However, they can’t replace the friendly frozen or drookit welcome from the lone anoraked

figure standing in the middle of nowhere with a hearty greeting or a curmudgeonly acknowledgement depending on his or her experience with argumentative co-drivers or abuse from puzzled locals.

The recent annual ‘Mudmaster’ event at the end of October organised by the British Army Motoring Association was a case in point. This two day (and some night work!) event comprised a series of navigational and driving tests spread over three separate 1:50,000 scale OS map areas.

All the pre-event signing-on, scrutineeering, checks and instructions were carried out on-line and even included some classes on basic navigation training for the newcomers. On the event itself, there was no shortage of Marshals who were needed to observe the Driving Tests and penalty markers while some of the navigational tests included un-mapped off-road sections!

Run under a Motorsport UK permit, the BAMA team operated within the Covid19 restriction rules at the time because this event was also classified as a training exercise for the military, so there was no need for crews to be family members. However, there was a ‘civilian class’ for those crews who were related. Nice one folks!

If you ever get the chance this is a fabulous event and open to first timers in standard 4×4 vehicles, so it’s non-damaging and the navigation is pretty straight forward – apart from the tricky bits! Ever tried navigating just using an aerial photograph of the terrain? Not as easy as it sounds, but great fun.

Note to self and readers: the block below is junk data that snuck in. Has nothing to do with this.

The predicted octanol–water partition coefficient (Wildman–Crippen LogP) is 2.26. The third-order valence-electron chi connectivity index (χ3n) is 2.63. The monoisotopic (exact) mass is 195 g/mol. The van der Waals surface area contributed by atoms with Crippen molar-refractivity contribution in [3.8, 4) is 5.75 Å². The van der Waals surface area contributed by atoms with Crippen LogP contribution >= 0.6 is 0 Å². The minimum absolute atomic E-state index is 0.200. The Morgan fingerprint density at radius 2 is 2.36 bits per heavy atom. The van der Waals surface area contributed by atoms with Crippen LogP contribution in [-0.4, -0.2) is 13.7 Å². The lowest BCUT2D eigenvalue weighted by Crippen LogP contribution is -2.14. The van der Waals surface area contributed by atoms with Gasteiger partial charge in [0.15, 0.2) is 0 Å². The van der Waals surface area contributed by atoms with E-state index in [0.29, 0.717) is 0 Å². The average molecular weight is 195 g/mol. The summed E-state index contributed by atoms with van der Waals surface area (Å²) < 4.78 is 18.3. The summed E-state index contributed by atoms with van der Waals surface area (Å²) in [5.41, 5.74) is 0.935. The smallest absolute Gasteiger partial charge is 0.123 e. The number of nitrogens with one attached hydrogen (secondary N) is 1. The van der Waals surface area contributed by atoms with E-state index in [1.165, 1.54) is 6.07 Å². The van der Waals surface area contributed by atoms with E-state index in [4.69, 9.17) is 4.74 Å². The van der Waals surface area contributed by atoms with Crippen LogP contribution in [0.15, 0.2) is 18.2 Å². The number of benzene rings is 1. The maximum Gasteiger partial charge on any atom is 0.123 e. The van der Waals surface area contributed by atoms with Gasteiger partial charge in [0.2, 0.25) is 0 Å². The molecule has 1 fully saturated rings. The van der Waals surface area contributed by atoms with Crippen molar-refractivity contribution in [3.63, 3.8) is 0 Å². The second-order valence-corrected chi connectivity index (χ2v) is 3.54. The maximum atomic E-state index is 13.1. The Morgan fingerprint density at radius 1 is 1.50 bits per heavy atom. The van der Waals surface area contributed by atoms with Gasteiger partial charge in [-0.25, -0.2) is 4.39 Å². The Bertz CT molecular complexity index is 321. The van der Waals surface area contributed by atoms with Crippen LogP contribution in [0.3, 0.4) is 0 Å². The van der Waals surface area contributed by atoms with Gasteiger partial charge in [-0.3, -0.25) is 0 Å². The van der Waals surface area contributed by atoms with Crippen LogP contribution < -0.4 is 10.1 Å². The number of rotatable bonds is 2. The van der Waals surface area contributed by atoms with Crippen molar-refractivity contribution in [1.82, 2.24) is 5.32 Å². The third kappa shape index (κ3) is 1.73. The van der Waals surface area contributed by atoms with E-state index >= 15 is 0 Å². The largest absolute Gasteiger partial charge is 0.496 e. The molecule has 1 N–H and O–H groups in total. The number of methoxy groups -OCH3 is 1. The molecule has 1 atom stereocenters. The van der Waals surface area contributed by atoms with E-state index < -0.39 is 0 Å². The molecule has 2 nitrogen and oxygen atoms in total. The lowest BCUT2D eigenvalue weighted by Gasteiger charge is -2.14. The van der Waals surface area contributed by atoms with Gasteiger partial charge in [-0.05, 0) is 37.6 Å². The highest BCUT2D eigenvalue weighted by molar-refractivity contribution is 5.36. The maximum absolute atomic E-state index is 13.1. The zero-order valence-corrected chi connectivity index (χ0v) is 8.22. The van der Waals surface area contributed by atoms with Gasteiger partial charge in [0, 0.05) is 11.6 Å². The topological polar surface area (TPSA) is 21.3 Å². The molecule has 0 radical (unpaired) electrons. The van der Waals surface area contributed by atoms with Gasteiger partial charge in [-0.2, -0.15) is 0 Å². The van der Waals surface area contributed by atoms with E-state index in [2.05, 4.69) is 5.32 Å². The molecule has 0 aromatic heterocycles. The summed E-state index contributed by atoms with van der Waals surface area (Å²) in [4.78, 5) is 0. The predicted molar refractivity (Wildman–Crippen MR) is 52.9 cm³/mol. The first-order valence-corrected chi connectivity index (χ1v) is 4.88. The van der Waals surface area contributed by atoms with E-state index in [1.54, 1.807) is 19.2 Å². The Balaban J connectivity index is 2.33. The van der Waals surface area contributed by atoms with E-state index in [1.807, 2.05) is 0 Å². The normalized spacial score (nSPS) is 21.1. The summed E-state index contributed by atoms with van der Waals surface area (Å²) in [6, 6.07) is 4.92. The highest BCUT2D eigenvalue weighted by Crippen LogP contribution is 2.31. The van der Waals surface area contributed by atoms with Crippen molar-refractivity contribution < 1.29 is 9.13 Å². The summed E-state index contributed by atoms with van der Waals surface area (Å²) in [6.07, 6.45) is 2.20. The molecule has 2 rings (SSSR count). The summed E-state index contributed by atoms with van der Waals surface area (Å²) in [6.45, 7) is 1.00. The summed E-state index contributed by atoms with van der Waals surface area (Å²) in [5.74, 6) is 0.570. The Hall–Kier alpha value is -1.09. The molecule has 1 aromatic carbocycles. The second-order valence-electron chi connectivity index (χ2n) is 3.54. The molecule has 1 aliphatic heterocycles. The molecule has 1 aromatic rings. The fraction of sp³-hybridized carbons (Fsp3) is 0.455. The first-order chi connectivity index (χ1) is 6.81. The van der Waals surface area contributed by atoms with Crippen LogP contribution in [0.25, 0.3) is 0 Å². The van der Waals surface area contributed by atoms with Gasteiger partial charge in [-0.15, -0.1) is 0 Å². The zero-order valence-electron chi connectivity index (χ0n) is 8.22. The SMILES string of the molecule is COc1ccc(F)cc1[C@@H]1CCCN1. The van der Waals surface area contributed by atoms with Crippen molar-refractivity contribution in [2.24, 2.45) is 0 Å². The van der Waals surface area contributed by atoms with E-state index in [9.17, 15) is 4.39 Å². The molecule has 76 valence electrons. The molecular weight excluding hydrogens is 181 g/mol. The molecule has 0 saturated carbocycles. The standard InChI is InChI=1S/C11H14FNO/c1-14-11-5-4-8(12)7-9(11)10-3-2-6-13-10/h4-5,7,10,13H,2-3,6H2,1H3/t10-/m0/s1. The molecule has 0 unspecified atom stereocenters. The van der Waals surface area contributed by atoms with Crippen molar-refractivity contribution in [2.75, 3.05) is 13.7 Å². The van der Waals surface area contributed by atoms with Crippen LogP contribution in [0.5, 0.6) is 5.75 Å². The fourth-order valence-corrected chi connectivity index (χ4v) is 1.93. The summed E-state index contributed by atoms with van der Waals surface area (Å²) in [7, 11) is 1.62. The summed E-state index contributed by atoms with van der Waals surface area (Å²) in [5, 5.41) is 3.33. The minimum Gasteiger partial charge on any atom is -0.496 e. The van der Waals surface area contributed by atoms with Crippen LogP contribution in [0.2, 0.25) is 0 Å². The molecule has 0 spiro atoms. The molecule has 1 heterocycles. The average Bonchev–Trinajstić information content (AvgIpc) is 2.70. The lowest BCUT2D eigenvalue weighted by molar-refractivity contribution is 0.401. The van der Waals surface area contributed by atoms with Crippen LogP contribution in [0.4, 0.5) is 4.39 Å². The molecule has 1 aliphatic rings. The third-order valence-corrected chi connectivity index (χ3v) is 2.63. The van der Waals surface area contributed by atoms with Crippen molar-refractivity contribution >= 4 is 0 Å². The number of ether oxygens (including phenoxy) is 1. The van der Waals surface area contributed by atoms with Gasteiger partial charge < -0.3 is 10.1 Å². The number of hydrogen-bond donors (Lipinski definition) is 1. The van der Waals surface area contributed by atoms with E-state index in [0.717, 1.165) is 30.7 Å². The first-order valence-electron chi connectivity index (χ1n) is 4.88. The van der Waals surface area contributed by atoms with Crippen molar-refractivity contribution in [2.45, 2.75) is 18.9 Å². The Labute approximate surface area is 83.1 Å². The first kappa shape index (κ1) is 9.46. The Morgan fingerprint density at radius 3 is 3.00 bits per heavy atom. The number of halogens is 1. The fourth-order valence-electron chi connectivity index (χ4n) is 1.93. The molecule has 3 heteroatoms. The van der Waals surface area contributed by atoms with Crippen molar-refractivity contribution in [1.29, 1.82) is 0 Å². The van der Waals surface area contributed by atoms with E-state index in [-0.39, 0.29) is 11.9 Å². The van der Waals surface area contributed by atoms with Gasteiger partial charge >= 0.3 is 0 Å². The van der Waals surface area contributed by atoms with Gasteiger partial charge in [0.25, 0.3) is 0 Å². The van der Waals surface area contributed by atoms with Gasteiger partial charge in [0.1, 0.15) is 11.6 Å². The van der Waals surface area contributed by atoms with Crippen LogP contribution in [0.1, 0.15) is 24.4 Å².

In fact this event almost marked the return of one Jaggy Bunnet Esq to motor sport competition. He had been invited by the organisers to participate if he could source a suitable vehicle. Having just attended a Press event for the new Land Rover Defender, the bold lad made the call. At first LR were up for it, keen on the idea of the new Defender’s competition debut, but sadly ongoing Covid19 restrictions scuppered the plan.

So for all you auld gits out there still hanging on to your chipped and scraped Nokia 6310 with its unfashionable and outdated, two week battery life (!) before it needs charged up again and playing Snake on the tiny screen, perhaps now is the time to trade up to one of these new fangled things where the battery barely lasts a day and you can take selfies when you’re stuck. It’s called progress.

The sport is evolving and organisers are adapting. That means crews will need to learn new skills, but I for one will be sorry to see the Marshal go. Which raises another thought. If certain authorities think we can manage without Marshals completely, then who will oversee the Spectators to ensure their safety and the safety of crews?

Of course this whole on-line system will only work if we get nationwide phone coverage, and that includes the remote highlands and the sheltered lowlands, and everyone has a broadband connection at home. And then what happens if the phone signal drops out? What if a tartan terrorist hellbent on bringing down the government decides to take out some phone masts? We’ll all be snookered then, eh?

And if you think this is progress, wait till the arrival of fully autonomous cars – you won’t even need to leave your armchair to take part. Happy days, eh?